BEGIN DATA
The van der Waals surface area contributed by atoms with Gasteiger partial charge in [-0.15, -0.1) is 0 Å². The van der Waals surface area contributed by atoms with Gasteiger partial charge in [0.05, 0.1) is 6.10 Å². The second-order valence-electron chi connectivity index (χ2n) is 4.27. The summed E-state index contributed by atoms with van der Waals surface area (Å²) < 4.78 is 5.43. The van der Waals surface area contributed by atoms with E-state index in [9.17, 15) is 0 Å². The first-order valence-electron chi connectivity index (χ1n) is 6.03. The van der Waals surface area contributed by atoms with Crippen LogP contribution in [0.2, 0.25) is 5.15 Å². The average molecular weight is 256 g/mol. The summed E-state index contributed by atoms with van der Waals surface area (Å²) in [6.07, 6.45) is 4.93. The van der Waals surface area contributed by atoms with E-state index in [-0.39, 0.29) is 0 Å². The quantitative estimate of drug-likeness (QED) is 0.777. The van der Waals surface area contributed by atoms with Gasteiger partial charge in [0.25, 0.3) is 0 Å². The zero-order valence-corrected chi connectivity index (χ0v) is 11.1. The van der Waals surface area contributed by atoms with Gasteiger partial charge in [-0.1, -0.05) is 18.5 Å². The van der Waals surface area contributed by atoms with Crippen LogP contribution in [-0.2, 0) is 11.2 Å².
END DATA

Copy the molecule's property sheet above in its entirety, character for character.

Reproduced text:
The van der Waals surface area contributed by atoms with Gasteiger partial charge in [-0.15, -0.1) is 0 Å². The van der Waals surface area contributed by atoms with Gasteiger partial charge in [0.05, 0.1) is 6.10 Å². The second-order valence-electron chi connectivity index (χ2n) is 4.27. The summed E-state index contributed by atoms with van der Waals surface area (Å²) < 4.78 is 5.43. The van der Waals surface area contributed by atoms with E-state index in [9.17, 15) is 0 Å². The first-order valence-electron chi connectivity index (χ1n) is 6.03. The van der Waals surface area contributed by atoms with Crippen LogP contribution in [0.2, 0.25) is 5.15 Å². The average molecular weight is 256 g/mol. The summed E-state index contributed by atoms with van der Waals surface area (Å²) in [6.07, 6.45) is 4.93. The van der Waals surface area contributed by atoms with E-state index in [-0.39, 0.29) is 0 Å². The quantitative estimate of drug-likeness (QED) is 0.777. The van der Waals surface area contributed by atoms with Gasteiger partial charge in [0.25, 0.3) is 0 Å². The zero-order valence-corrected chi connectivity index (χ0v) is 11.1. The van der Waals surface area contributed by atoms with Gasteiger partial charge in [-0.1, -0.05) is 18.5 Å². The van der Waals surface area contributed by atoms with Crippen LogP contribution in [-0.2, 0) is 11.2 Å².